After spending a day wandering around Auckland, we decided to head about 3.5 hours north to the Bay of Islands, a pristine coastal region situated on the eastern coast of the far northern region of New Zealand’s North Island. Captain Cook was the first European to visit the Bay of Islands in 1769 (though the Maori had occupied the land centuries earlier), and named it so because he counted a surprising 144 islets within the bay.
With another day of gorgeous weather in the forecast, we decided to hop over to Urupukapuka Island for the day, a 40-minute water taxi ride from our mainland base in Paihia. I know, I know… I totally denigrated the previous water taxi; however, I admittedly am in no shape for a 12-mile open-water swim. After a scenic ride amongst some of the rocky and tree-covered isles, we arrived at Otehei Bay. Just beyond the wharf, a small strip of beach offered snorkeling, kayaking, swimming, or simply relaxing seaside with a beanbag and a beer from the small café. Unexpectedly, the beach was not super crowded, perhaps given the limited number of passengers on the boat. Instead of hanging out by the main beach, though, we opted for a hike around the island, hoping to take in some nice views of the bay and its many namesake isles.
The well-designed trail certainly did not disappoint. Seven individual tracks traversed distinct regions of Urupukapuka Island, and could be linked together for a longer hike spanning the entire perimeter of small island. We traversed Urupukapuka counter-clockwise on the undulating dirt pathways – climbing steep staircases built into seaside cliffs, and strolling down narrow passages that led to isolated beaches. The views were continually spectacular, overlooking dazzling green hillsides that gave way to rugged sea cliffs, plunging to intense turquoise waters below. Passing briefly through the forested and grassy interior of the island, we were enveloped by the deafening whir of cicadas, a sound that brought Stephan back to childhood summers in upstate New York with his grandmother.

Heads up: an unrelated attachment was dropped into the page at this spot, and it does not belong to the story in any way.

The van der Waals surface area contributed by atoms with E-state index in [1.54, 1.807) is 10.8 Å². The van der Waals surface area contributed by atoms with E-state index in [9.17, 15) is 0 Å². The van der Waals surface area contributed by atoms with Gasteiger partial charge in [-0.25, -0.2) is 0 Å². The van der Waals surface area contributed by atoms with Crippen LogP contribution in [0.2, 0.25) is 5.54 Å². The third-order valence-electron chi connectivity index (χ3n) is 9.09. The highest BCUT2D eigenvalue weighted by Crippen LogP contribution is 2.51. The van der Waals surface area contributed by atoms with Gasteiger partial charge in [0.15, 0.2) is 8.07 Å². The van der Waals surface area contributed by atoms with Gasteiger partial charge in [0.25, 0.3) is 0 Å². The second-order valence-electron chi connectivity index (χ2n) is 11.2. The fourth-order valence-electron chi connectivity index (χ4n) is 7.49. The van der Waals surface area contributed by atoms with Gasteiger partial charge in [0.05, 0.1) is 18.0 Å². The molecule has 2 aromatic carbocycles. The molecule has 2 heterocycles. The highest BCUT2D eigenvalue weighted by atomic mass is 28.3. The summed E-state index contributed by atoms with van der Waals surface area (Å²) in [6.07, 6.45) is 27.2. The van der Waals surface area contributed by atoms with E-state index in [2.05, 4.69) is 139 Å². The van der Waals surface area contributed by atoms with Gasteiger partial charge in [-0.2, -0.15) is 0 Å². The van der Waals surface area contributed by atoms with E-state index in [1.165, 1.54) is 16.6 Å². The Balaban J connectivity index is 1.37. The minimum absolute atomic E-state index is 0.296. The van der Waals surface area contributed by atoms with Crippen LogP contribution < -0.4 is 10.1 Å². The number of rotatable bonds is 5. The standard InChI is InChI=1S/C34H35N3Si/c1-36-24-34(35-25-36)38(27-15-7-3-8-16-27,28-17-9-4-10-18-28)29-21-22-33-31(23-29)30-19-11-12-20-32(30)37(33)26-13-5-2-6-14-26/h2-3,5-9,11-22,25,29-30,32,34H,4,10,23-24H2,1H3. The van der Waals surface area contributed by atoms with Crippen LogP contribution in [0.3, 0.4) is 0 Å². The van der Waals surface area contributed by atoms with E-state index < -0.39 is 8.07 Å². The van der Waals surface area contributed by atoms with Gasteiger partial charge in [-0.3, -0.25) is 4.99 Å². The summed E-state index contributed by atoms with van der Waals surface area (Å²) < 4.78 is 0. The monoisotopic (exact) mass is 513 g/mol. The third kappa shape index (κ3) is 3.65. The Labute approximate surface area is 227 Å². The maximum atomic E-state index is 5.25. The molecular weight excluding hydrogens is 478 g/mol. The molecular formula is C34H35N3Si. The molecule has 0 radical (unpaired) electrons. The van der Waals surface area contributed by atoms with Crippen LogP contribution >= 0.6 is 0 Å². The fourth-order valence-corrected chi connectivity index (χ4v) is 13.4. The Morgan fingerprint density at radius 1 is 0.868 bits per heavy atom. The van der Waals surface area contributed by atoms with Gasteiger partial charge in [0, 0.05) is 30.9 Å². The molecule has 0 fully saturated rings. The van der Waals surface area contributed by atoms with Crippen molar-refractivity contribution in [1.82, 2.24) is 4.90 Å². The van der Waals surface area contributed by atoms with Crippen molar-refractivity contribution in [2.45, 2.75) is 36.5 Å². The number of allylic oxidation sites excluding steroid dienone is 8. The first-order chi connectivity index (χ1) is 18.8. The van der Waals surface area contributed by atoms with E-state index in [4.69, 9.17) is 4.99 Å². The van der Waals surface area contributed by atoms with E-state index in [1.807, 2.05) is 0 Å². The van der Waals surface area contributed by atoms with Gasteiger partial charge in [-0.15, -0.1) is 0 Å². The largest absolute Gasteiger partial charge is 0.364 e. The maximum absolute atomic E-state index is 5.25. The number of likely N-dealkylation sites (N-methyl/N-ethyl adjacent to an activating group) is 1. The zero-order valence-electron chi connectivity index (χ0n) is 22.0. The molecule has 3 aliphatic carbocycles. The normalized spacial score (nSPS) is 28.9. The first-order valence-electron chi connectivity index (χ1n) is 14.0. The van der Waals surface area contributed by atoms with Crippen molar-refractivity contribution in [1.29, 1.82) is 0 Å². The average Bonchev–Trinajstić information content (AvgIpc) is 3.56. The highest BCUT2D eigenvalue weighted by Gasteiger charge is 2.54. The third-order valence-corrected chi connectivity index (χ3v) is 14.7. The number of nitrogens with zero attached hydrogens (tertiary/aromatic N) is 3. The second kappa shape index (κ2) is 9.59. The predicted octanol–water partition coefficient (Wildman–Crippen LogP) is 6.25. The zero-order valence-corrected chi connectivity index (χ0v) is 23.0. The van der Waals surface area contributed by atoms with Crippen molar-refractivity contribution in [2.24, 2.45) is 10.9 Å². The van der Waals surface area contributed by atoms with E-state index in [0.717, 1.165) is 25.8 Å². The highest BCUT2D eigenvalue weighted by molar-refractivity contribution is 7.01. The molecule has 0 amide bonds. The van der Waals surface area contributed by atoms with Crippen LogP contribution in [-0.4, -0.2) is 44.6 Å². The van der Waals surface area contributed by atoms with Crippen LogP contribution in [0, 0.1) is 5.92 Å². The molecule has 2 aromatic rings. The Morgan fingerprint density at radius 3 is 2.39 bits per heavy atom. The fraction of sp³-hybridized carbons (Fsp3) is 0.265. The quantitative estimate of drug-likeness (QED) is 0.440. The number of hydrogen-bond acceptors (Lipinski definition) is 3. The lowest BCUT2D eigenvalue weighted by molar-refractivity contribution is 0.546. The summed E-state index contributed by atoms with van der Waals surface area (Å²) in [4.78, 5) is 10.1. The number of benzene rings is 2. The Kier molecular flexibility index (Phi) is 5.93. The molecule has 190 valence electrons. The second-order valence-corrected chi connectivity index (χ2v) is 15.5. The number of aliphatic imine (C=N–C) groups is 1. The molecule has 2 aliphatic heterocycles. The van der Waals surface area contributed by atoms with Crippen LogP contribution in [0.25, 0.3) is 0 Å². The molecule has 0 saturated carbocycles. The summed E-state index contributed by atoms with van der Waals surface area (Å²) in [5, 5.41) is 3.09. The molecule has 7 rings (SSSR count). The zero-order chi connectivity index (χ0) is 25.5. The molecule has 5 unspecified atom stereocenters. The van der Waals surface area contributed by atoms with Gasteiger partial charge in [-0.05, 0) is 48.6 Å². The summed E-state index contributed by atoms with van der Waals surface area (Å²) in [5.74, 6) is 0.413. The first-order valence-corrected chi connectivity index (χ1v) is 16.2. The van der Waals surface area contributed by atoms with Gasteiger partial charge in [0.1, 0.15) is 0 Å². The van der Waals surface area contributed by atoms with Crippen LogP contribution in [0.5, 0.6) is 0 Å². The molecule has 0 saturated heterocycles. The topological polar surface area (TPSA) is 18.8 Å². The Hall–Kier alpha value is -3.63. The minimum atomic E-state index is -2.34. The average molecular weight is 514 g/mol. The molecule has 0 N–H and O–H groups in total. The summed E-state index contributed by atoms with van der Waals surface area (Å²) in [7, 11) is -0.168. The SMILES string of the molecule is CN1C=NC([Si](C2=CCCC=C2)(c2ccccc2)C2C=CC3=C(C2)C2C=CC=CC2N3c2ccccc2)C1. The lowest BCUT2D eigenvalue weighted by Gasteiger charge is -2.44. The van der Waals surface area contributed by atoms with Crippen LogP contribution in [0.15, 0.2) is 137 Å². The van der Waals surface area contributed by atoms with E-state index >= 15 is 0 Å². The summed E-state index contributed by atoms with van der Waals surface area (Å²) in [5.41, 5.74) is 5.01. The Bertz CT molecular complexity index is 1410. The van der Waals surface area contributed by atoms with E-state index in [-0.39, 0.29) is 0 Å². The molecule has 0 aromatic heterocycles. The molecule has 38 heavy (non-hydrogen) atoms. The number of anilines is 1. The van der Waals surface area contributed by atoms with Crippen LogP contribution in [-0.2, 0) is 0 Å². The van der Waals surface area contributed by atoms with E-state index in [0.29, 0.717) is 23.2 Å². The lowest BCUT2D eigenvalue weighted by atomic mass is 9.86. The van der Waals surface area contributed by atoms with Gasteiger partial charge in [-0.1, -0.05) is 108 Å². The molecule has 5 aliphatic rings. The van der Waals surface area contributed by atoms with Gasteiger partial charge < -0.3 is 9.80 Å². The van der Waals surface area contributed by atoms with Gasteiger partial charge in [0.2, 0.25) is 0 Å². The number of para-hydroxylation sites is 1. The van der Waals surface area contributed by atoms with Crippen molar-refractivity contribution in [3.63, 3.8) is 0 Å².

About halfway around the island, we followed a track leading out to the tip of a craggy peninsula, and made our way down to Akeake Bay. The small cove was all but hidden by a tall, grassy embankment, and boasted an untouched white-sand beach, glassy aquamarine water, and a small rock cove that made a perfect picnic spot. We sat amongst the rocks, feasting on our usual PB & J and relishing the serenity, before enjoying a swim in our private little lagoon. Back on the beach, as I grabbed my camera to capture our relaxing little hide-away, I suddenly heard Stephan scream for me to turn around…
A rather diminutive wave had just washed onto the sand, carrying with it an ill-fated school of several dozen fish, that were now flopping frantically at my footsteps (seriously Kris, you would have lost it with your fish terror). My first thought was, ‘Woah, cool, look at all the shimmery fish,’ which was immediately followed by, ‘Oh my gosh, they are all going to die!’ I starting waving my hands like a lunatic, screaming at Stephan, ‘They are gasping for air! Quick, save them… SAVE THEM!” Stephan dropped his camera, sprinted toward the flailing fish, and began flinging them back into the bay at lightning speed. While attempting to rescue one of the unfortunate victims of the rogue wave, a sharp barb on one the fins sharply stabbed his finger, all but derailing the rescue attempt.
I quickly realized that the number was too great, and came to terms with the fact that we couldn’t save every scaly little life. By the end of the Akeake Bay Massacre, a couple dozen lucky friends were safely returned to the sea, while the death toll hovered somewhere close to thirty. During the charade, several eager gulls swooped in for a most fortuitous lunch banquet, and we watched as they happily picked at the lifeless remains.
After our idyllic-turned-icthycidal respite, we headed back to the trail for the remainder of our scenic island tour. When we eventually returned to Otehei Bay, we were both completely astonished that we had been the only ones on the trail for the entire perimeter of the island; we never saw another soul. With nothing to do but wait for our return ferry, the gallant Stephan ordered himself a well-deserved New Zealand pale ale, snagged a couple of beanbags from the beachside bar, and grabbed us a spot on the grass in the late afternoon sun.
Total distance: 6.5 miles
Elevation gain: 1,119 feet